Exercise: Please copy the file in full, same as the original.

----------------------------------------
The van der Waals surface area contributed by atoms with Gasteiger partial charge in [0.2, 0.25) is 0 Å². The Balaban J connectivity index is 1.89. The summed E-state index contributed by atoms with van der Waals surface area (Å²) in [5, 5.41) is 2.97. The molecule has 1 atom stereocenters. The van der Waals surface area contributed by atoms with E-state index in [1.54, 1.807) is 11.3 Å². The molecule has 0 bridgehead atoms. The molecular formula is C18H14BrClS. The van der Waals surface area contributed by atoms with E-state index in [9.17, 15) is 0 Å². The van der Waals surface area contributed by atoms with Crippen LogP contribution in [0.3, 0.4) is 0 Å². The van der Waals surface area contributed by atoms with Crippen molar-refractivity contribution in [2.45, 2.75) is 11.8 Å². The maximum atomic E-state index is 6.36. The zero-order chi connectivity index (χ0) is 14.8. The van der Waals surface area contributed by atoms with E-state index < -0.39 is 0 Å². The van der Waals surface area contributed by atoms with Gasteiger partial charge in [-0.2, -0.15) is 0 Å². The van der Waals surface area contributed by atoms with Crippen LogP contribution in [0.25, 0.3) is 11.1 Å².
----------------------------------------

The van der Waals surface area contributed by atoms with Gasteiger partial charge in [0.2, 0.25) is 0 Å². The Balaban J connectivity index is 1.89. The summed E-state index contributed by atoms with van der Waals surface area (Å²) in [5, 5.41) is 2.97. The molecule has 1 atom stereocenters. The van der Waals surface area contributed by atoms with E-state index in [1.54, 1.807) is 11.3 Å². The molecule has 0 bridgehead atoms. The molecular formula is C18H14BrClS. The van der Waals surface area contributed by atoms with E-state index in [9.17, 15) is 0 Å². The van der Waals surface area contributed by atoms with Crippen LogP contribution in [0.3, 0.4) is 0 Å². The van der Waals surface area contributed by atoms with Crippen molar-refractivity contribution in [2.45, 2.75) is 11.8 Å². The maximum atomic E-state index is 6.36. The zero-order chi connectivity index (χ0) is 14.8. The van der Waals surface area contributed by atoms with E-state index < -0.39 is 0 Å². The van der Waals surface area contributed by atoms with Gasteiger partial charge in [-0.2, -0.15) is 0 Å². The van der Waals surface area contributed by atoms with Crippen LogP contribution in [0.25, 0.3) is 11.1 Å².